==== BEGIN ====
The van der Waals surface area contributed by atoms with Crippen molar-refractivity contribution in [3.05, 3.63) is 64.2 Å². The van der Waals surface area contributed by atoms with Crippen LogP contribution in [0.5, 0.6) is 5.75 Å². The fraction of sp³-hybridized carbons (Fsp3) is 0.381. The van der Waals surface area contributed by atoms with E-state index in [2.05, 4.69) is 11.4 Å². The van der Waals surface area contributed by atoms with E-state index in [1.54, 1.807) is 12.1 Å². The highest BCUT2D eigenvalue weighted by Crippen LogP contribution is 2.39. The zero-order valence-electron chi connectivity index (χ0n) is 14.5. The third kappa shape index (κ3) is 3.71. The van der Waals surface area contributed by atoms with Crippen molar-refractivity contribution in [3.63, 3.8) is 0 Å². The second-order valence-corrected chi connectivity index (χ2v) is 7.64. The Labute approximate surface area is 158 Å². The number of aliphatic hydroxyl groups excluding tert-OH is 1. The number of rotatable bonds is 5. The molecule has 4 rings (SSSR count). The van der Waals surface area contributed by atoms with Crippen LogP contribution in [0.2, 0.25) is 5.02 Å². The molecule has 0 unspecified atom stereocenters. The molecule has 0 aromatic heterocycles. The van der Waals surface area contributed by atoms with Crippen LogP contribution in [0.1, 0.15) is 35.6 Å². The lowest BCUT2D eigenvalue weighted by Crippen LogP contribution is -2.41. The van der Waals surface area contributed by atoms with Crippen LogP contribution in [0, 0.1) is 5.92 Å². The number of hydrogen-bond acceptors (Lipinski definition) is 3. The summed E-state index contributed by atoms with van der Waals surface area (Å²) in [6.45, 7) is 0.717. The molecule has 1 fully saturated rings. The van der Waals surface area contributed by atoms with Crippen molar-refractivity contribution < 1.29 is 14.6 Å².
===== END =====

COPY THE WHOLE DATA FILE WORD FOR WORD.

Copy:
The van der Waals surface area contributed by atoms with Crippen molar-refractivity contribution in [3.05, 3.63) is 64.2 Å². The van der Waals surface area contributed by atoms with Crippen LogP contribution in [0.5, 0.6) is 5.75 Å². The fraction of sp³-hybridized carbons (Fsp3) is 0.381. The van der Waals surface area contributed by atoms with E-state index in [2.05, 4.69) is 11.4 Å². The van der Waals surface area contributed by atoms with E-state index in [1.54, 1.807) is 12.1 Å². The highest BCUT2D eigenvalue weighted by Crippen LogP contribution is 2.39. The zero-order valence-electron chi connectivity index (χ0n) is 14.5. The third kappa shape index (κ3) is 3.71. The van der Waals surface area contributed by atoms with Crippen molar-refractivity contribution in [3.63, 3.8) is 0 Å². The second-order valence-corrected chi connectivity index (χ2v) is 7.64. The Labute approximate surface area is 158 Å². The number of aliphatic hydroxyl groups excluding tert-OH is 1. The number of rotatable bonds is 5. The molecule has 4 rings (SSSR count). The van der Waals surface area contributed by atoms with Crippen LogP contribution in [0.2, 0.25) is 5.02 Å². The molecule has 0 unspecified atom stereocenters. The molecule has 0 aromatic heterocycles. The van der Waals surface area contributed by atoms with Crippen LogP contribution in [0.1, 0.15) is 35.6 Å². The lowest BCUT2D eigenvalue weighted by Crippen LogP contribution is -2.41. The van der Waals surface area contributed by atoms with Crippen LogP contribution in [0, 0.1) is 5.92 Å². The number of hydrogen-bond acceptors (Lipinski definition) is 3. The summed E-state index contributed by atoms with van der Waals surface area (Å²) in [6.45, 7) is 0.717. The molecule has 1 fully saturated rings. The van der Waals surface area contributed by atoms with Crippen molar-refractivity contribution < 1.29 is 14.6 Å².